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Technological innovation in agricultural co-operatives in China:Implications for agro-food innovation policies

编辑:admin 作者:Jianli Luoa, Hongdong Guob,⁎, Fu Jiac,d,⁎ 时间:2018-01-03 15:52:29 访问次数:298

A B S T R A C T
Technological innovation has become a major source of farmer co-operatives’ competitive advantage, however
empirical research on co-operatives innovation in a developing country context is rare. We adopt an ethnographic
case study method collecting data from 32 co-operatives managers of four exemplar co-operative cases
and agricultural experts in China and collected much archival data. In addition, a Delphi study was conducted to
collect data on the innovation performance. Based on the distinctive characteristics of co-operatives, we found
that first knowledge spillovers and technology acquisition modes are two constructs which best capture the
dynamic of technological innovation in co-operatives and develop a typology based on them. Second, grassroots
and social innovation in a Chinese co-operative context have their own characters and indeed a hybrid of capitalism
(e.g., agribusiness) and New Rural Re-structuring principles (i.e., similar to ICA ones). Third and finally,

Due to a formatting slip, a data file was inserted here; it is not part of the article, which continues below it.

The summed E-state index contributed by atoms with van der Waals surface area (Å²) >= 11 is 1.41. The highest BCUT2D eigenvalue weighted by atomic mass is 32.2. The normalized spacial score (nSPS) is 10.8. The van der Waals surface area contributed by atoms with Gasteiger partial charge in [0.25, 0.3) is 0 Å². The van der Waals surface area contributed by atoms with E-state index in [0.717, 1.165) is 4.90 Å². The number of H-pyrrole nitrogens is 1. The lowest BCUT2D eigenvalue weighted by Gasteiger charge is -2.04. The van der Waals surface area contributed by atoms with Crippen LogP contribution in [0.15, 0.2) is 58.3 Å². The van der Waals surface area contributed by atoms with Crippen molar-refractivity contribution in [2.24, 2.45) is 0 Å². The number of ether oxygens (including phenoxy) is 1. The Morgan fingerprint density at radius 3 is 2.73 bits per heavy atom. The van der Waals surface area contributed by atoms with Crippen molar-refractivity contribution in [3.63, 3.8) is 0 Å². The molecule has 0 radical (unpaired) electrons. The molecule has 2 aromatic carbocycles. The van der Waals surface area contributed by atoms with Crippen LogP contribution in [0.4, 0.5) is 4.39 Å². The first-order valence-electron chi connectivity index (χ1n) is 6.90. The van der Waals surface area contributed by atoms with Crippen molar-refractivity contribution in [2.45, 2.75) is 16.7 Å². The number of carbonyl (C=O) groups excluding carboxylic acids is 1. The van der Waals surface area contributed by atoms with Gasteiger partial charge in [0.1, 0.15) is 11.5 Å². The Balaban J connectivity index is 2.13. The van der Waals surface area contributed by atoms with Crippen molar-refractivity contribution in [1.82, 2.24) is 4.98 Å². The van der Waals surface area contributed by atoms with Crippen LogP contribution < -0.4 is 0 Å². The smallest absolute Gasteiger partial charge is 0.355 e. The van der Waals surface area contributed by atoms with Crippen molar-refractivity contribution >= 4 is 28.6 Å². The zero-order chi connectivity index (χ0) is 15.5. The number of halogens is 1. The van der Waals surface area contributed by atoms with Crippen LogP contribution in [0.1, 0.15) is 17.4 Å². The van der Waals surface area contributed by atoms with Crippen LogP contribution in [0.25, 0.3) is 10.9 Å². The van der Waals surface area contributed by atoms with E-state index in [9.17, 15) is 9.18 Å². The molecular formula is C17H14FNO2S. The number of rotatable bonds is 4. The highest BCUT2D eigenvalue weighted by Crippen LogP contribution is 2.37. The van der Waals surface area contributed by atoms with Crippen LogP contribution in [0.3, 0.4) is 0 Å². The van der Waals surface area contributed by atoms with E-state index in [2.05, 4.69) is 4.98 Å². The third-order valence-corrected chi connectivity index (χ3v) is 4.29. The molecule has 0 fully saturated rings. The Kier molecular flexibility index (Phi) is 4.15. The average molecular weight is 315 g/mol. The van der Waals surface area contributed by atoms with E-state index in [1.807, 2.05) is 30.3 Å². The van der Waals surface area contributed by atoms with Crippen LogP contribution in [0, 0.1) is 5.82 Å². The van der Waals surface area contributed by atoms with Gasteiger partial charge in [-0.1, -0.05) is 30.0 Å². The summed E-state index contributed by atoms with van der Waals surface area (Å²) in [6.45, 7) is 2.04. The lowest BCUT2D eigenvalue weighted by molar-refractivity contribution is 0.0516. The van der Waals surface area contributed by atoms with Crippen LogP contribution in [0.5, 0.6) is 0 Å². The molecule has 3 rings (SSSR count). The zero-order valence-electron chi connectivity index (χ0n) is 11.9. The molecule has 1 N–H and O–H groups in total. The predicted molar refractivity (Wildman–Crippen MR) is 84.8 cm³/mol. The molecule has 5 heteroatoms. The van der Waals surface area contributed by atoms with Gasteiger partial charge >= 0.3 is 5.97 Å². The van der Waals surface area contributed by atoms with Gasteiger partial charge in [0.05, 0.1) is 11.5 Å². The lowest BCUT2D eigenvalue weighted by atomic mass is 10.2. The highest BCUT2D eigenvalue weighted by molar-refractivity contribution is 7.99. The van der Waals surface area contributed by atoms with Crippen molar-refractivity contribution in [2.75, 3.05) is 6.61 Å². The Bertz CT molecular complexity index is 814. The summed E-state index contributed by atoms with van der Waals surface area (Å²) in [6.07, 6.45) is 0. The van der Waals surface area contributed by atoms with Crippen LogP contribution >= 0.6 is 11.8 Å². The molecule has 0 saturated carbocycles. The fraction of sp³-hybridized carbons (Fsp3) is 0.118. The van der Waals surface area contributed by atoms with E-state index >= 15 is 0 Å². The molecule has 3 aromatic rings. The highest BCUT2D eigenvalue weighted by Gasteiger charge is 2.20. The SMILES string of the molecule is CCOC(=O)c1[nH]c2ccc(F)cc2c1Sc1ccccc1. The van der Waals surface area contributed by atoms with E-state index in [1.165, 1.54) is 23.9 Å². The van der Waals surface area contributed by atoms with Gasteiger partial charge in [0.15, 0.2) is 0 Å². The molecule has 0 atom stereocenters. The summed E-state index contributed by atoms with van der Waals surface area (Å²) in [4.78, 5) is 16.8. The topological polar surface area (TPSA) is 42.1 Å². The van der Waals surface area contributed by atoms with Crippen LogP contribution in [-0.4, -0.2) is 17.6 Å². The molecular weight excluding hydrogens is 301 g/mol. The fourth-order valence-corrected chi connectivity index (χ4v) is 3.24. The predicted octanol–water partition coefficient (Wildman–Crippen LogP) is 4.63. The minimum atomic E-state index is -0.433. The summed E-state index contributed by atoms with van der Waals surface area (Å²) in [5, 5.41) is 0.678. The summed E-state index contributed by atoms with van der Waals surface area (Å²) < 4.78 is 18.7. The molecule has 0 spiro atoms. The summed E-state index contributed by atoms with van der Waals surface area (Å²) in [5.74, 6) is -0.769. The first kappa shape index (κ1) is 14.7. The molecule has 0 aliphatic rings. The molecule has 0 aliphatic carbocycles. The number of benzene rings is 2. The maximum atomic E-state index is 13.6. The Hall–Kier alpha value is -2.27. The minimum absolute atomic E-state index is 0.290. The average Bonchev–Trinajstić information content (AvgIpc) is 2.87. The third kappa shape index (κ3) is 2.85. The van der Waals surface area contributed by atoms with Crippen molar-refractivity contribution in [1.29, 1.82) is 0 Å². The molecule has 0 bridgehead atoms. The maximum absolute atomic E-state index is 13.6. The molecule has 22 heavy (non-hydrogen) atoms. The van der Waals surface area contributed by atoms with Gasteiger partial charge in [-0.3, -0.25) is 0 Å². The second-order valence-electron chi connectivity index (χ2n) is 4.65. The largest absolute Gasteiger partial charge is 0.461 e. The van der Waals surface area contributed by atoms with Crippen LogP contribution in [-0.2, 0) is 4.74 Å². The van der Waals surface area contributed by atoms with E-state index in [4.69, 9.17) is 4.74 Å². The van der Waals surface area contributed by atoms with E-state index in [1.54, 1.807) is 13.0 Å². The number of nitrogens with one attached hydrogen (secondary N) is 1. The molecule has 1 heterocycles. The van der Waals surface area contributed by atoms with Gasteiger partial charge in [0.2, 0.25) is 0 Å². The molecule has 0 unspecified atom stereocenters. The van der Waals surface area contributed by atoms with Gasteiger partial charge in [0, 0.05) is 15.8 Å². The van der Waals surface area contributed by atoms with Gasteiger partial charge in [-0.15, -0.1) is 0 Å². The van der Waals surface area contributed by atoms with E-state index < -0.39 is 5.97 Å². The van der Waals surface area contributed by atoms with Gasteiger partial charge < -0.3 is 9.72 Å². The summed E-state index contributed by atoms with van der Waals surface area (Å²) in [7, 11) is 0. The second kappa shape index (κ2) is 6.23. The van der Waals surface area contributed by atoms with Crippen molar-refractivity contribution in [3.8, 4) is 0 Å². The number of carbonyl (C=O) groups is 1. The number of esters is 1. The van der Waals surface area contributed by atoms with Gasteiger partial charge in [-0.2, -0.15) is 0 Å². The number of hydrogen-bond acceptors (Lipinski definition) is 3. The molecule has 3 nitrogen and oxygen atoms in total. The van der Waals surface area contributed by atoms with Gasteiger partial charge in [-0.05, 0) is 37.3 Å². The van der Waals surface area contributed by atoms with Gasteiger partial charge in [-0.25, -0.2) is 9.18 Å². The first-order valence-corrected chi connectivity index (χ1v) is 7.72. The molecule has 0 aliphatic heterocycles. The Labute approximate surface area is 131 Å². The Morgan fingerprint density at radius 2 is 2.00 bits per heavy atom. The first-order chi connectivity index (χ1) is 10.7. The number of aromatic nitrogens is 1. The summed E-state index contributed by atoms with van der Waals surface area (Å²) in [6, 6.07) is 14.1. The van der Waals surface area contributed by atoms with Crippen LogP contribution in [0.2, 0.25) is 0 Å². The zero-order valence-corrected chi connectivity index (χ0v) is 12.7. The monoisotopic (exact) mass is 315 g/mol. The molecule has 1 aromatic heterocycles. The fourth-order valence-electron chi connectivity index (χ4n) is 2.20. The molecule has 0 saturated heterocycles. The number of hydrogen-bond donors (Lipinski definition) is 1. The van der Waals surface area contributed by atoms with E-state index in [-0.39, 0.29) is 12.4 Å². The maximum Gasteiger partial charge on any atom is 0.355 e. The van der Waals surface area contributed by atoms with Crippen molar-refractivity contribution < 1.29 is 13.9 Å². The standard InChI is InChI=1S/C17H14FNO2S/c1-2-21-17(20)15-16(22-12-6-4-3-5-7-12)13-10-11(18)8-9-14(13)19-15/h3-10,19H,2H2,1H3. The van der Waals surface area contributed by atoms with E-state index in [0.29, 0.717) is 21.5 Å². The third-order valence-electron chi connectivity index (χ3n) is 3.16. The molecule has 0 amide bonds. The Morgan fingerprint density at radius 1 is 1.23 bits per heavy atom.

we provide detailed agro-food policy implications for each of the four types of co-op innovation. The results of
the research may be learned by co-ops and policy makers in other developing economies who face similar
challenges as in China.
1. Introduction
Technological innovation has been found to be critical for agricultural
co-operatives’ scaling up, and even survival in developing
countries (Garnevska et al., 2011; Li and Gao, 2009; Luo, 2011). A cooperative
is defined as “an autonomous association of persons united
voluntarily to meet their common economic, social and cultural needs
and aspirations through a jointly-owned and democratically-controlled
enterprise” (International Cooperative Alliance, 1995). Co-operatives
are established to achieve economies of scale and to realize economic
benefits for farmers, by improving their bargaining power in the marketplace,
reducing costs by pooling capital and resources through cooperative
enterprises (Schram, 2010).
Co-operatives are very different from traditional investor-owned
firms

Food Policy 73 (2017) 19–33